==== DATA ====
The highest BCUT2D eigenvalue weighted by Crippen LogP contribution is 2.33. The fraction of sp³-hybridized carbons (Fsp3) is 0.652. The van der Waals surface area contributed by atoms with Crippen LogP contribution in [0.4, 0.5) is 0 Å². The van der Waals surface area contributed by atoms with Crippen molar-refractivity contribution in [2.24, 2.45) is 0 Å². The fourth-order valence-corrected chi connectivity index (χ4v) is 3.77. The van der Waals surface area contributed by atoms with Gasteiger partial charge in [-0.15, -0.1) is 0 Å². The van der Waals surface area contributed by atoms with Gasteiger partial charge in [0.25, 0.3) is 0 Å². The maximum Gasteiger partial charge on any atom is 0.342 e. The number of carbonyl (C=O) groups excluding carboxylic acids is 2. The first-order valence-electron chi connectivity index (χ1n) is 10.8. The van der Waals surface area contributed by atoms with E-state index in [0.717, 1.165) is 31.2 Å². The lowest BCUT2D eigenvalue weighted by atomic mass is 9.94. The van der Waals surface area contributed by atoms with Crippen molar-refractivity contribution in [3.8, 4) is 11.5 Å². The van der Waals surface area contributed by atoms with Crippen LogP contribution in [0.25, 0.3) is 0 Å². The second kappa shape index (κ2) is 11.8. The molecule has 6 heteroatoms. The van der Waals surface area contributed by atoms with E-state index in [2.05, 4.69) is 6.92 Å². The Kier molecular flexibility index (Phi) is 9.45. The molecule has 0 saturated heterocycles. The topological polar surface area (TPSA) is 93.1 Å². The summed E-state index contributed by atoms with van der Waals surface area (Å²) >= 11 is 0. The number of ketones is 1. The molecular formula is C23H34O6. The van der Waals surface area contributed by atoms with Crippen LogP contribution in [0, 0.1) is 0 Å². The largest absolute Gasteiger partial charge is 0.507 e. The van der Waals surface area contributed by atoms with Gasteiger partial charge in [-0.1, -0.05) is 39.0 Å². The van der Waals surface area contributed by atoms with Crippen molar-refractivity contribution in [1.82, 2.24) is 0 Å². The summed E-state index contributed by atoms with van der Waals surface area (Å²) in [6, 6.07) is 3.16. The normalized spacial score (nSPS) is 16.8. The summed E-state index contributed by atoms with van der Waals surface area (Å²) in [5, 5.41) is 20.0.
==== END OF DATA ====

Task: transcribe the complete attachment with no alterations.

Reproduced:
The highest BCUT2D eigenvalue weighted by Crippen LogP contribution is 2.33. The fraction of sp³-hybridized carbons (Fsp3) is 0.652. The van der Waals surface area contributed by atoms with Crippen LogP contribution in [0.4, 0.5) is 0 Å². The van der Waals surface area contributed by atoms with Crippen molar-refractivity contribution in [2.24, 2.45) is 0 Å². The fourth-order valence-corrected chi connectivity index (χ4v) is 3.77. The van der Waals surface area contributed by atoms with Gasteiger partial charge in [-0.15, -0.1) is 0 Å². The van der Waals surface area contributed by atoms with Gasteiger partial charge in [0.25, 0.3) is 0 Å². The maximum Gasteiger partial charge on any atom is 0.342 e. The number of carbonyl (C=O) groups excluding carboxylic acids is 2. The first-order valence-electron chi connectivity index (χ1n) is 10.8. The van der Waals surface area contributed by atoms with E-state index in [0.717, 1.165) is 31.2 Å². The lowest BCUT2D eigenvalue weighted by atomic mass is 9.94. The van der Waals surface area contributed by atoms with Crippen molar-refractivity contribution in [3.8, 4) is 11.5 Å². The van der Waals surface area contributed by atoms with Crippen LogP contribution in [0.25, 0.3) is 0 Å². The second kappa shape index (κ2) is 11.8. The molecule has 6 heteroatoms. The van der Waals surface area contributed by atoms with E-state index in [2.05, 4.69) is 6.92 Å². The Kier molecular flexibility index (Phi) is 9.45. The molecule has 0 saturated heterocycles. The topological polar surface area (TPSA) is 93.1 Å². The summed E-state index contributed by atoms with van der Waals surface area (Å²) >= 11 is 0. The number of ketones is 1. The molecular formula is C23H34O6. The van der Waals surface area contributed by atoms with Crippen LogP contribution in [0, 0.1) is 0 Å². The largest absolute Gasteiger partial charge is 0.507 e. The van der Waals surface area contributed by atoms with Gasteiger partial charge in [-0.1, -0.05) is 39.0 Å². The van der Waals surface area contributed by atoms with Crippen molar-refractivity contribution in [1.82, 2.24) is 0 Å². The summed E-state index contributed by atoms with van der Waals surface area (Å²) in [6, 6.07) is 3.16. The normalized spacial score (nSPS) is 16.8. The summed E-state index contributed by atoms with van der Waals surface area (Å²) in [5, 5.41) is 20.0.